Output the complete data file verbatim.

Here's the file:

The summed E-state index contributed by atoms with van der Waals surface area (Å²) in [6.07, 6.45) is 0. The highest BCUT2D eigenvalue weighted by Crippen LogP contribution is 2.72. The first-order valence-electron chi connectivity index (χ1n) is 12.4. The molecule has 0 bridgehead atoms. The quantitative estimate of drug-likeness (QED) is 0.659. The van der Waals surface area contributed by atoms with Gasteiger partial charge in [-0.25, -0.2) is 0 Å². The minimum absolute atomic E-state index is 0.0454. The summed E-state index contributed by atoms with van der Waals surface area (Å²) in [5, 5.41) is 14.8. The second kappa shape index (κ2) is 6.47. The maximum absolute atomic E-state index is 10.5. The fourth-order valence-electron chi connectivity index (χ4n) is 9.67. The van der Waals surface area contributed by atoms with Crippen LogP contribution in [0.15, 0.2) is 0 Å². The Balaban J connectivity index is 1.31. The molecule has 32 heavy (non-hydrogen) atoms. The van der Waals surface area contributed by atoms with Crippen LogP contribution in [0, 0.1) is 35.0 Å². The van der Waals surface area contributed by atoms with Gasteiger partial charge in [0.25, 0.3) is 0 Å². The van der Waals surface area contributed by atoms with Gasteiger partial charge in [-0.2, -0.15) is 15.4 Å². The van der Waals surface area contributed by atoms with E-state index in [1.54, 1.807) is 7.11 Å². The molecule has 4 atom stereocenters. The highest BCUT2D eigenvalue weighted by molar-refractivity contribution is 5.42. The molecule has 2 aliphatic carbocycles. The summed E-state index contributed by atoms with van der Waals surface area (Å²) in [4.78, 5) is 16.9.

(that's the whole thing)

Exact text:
The summed E-state index contributed by atoms with van der Waals surface area (Å²) in [6.07, 6.45) is 0. The highest BCUT2D eigenvalue weighted by Crippen LogP contribution is 2.72. The first-order valence-electron chi connectivity index (χ1n) is 12.4. The molecule has 0 bridgehead atoms. The quantitative estimate of drug-likeness (QED) is 0.659. The van der Waals surface area contributed by atoms with Gasteiger partial charge in [-0.25, -0.2) is 0 Å². The minimum absolute atomic E-state index is 0.0454. The summed E-state index contributed by atoms with van der Waals surface area (Å²) in [5, 5.41) is 14.8. The second kappa shape index (κ2) is 6.47. The maximum absolute atomic E-state index is 10.5. The fourth-order valence-electron chi connectivity index (χ4n) is 9.67. The van der Waals surface area contributed by atoms with Crippen LogP contribution in [0.15, 0.2) is 0 Å². The Balaban J connectivity index is 1.31. The molecule has 32 heavy (non-hydrogen) atoms. The van der Waals surface area contributed by atoms with Crippen LogP contribution in [0, 0.1) is 35.0 Å². The van der Waals surface area contributed by atoms with Gasteiger partial charge in [0.25, 0.3) is 0 Å². The van der Waals surface area contributed by atoms with Gasteiger partial charge in [-0.2, -0.15) is 15.4 Å². The van der Waals surface area contributed by atoms with E-state index in [1.54, 1.807) is 7.11 Å². The molecule has 4 atom stereocenters. The highest BCUT2D eigenvalue weighted by molar-refractivity contribution is 5.42. The molecule has 2 aliphatic carbocycles. The summed E-state index contributed by atoms with van der Waals surface area (Å²) in [4.78, 5) is 16.9.